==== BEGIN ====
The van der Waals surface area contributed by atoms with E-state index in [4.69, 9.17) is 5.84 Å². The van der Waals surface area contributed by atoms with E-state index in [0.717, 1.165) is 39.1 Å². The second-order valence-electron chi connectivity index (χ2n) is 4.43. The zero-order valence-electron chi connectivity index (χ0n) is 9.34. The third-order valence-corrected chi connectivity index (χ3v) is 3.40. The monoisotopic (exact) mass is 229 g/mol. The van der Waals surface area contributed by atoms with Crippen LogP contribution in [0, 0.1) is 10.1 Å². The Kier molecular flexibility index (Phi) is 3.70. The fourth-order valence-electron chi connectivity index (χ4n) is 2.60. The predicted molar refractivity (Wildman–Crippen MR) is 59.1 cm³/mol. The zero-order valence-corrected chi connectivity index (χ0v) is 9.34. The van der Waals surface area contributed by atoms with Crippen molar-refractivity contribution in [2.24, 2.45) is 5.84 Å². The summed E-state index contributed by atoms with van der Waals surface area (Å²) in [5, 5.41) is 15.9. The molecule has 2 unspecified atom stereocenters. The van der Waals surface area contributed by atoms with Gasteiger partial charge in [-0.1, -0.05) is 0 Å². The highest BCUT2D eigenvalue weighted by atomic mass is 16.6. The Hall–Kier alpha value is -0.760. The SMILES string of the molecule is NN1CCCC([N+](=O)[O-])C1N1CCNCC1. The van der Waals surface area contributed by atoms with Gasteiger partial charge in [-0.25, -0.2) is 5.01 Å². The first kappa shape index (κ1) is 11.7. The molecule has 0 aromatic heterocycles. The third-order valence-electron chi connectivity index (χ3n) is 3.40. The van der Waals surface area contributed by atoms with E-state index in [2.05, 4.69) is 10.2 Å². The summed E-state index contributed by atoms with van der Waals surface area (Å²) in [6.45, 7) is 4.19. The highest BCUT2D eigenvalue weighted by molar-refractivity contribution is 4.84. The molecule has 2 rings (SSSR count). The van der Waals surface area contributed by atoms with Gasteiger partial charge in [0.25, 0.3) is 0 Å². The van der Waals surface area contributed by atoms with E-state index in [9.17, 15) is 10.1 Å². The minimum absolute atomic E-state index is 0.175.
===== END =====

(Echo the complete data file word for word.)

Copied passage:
The van der Waals surface area contributed by atoms with E-state index in [4.69, 9.17) is 5.84 Å². The van der Waals surface area contributed by atoms with E-state index in [0.717, 1.165) is 39.1 Å². The second-order valence-electron chi connectivity index (χ2n) is 4.43. The zero-order valence-electron chi connectivity index (χ0n) is 9.34. The third-order valence-corrected chi connectivity index (χ3v) is 3.40. The monoisotopic (exact) mass is 229 g/mol. The van der Waals surface area contributed by atoms with Crippen LogP contribution in [0, 0.1) is 10.1 Å². The Kier molecular flexibility index (Phi) is 3.70. The fourth-order valence-electron chi connectivity index (χ4n) is 2.60. The predicted molar refractivity (Wildman–Crippen MR) is 59.1 cm³/mol. The zero-order valence-corrected chi connectivity index (χ0v) is 9.34. The van der Waals surface area contributed by atoms with Crippen molar-refractivity contribution in [2.24, 2.45) is 5.84 Å². The summed E-state index contributed by atoms with van der Waals surface area (Å²) in [5, 5.41) is 15.9. The molecule has 2 unspecified atom stereocenters. The van der Waals surface area contributed by atoms with Gasteiger partial charge in [-0.1, -0.05) is 0 Å². The highest BCUT2D eigenvalue weighted by atomic mass is 16.6. The Hall–Kier alpha value is -0.760. The SMILES string of the molecule is NN1CCCC([N+](=O)[O-])C1N1CCNCC1. The van der Waals surface area contributed by atoms with Gasteiger partial charge in [-0.25, -0.2) is 5.01 Å². The first kappa shape index (κ1) is 11.7. The molecule has 0 aromatic heterocycles. The third-order valence-electron chi connectivity index (χ3n) is 3.40. The van der Waals surface area contributed by atoms with E-state index in [2.05, 4.69) is 10.2 Å². The summed E-state index contributed by atoms with van der Waals surface area (Å²) in [6.45, 7) is 4.19. The highest BCUT2D eigenvalue weighted by molar-refractivity contribution is 4.84. The molecule has 2 rings (SSSR count). The van der Waals surface area contributed by atoms with Gasteiger partial charge in [0.25, 0.3) is 0 Å². The van der Waals surface area contributed by atoms with E-state index in [9.17, 15) is 10.1 Å². The minimum absolute atomic E-state index is 0.175.